Pagano Strives To Bring Even Better Out Of Bears D

Bears defensive coordinator Chuck Pagano
Photo credit Chris Emma/670 The Score
LAKE FOREST, Ill. (670 The Score) -- After 33 consecutive seasons as a football coach, Chuck Pagano found himself in 2018 coming to grips with not being on the sidelines for the first time in seemingly forever. He was fired as head coach of the Colts in early January 2018, and the right opportunities passed him by for the time being. It was all so different.

So began the year-long sabbatical for the 58-year-old Pagano, who enjoyed the marriage of his youngest daughter, crossed the Masters off his bucket list and worked as an NFL consultant. But for all the enjoyment that came from this time, he also experienced boredom. Pagano often rode a Peloton bike three or four times a day and ran errands to keep himself busy.

Pagano missed the game of football and was hopeful for the right chance back in. He got that when Vic Fangio left his post as Bears defensive coordinator to become the Broncos' head coach. Pagano was hired to fill Fangio's vacancy and now is charged with leading the league's top-ranked scoring defense -- and he gets to return to the sidelines once again.

"Thirty-three years in coaching and then sitting out last year, I can’t tell you how excited I am to be back on the grass," Pagano said. "And at such a special, special place.

"I feel like the luckiest man in the world right now."

As Fangio's head coaching candidacy became more clear, Bears coach Matt Nagy stated he had a contingency plan in place. He interviewed defensive backs coach Ed Donatell on Jan. 10, shortly after Fangio was introduced in Denver, and then brought Pagano in the next day. Pagano interviewed on a Friday morning and was hired by that night.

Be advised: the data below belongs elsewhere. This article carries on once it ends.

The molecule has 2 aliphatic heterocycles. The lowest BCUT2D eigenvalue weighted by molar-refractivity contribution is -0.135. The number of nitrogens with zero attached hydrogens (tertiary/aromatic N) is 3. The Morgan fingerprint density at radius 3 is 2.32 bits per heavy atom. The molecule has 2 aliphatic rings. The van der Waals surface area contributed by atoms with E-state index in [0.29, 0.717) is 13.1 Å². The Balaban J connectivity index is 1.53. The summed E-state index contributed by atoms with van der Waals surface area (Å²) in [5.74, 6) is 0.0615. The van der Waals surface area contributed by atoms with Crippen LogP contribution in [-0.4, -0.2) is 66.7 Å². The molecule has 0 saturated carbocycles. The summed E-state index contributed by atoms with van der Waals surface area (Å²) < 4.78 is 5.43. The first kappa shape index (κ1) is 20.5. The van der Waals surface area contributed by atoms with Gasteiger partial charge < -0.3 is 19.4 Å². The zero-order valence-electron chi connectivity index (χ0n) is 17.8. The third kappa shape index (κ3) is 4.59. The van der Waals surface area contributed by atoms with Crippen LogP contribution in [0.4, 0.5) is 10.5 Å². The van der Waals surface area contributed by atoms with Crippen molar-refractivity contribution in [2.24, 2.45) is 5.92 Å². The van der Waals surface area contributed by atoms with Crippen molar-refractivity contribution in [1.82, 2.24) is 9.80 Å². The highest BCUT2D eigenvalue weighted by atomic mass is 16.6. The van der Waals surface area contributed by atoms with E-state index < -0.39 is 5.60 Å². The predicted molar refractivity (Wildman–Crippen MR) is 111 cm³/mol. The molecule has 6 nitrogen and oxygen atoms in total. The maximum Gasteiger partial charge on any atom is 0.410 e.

Just as Fangio was, Pagano has been handed full autonomy of the Bears defense. He has been hiring his own assistants, with defensive line coach Jay Rodgers the lone defensive position coach returning. And Pagano will now be tasked with carrying over the success of the defense from 2018, one that also led the NFL with 36 takeaways.

"He has an attacking style, mentality," Nagy said of Pagano last week. "He is aggressive. But yet as we try to talk about all the time -- be calculated, too. You’ve got to be smart with it. But he’s been doing it for a long time. He’s been in this league for awhile. He’s had a lot of success. 

"The more we talked, the more I felt that this is a really good, perfect fit for us. Just really looking forward to it and excited for it."

In his lone opportunity as head coach, Pagano directed the Colts to a 53-43 mark in six seasons and led them to the postseason in each of his first three seasons. He inspired the nation during his first season in 2012 by beating leukemia and returning in time for the playoffs. Pagano is now six years cancer-free.

The professional challenge became great in Indianapolis as franchise quarterback Andrew Luck dealt with shoulder complications that sidelined him for the entire 2017 season. The Colts finished 4-12 and fired Pagano after those six years together.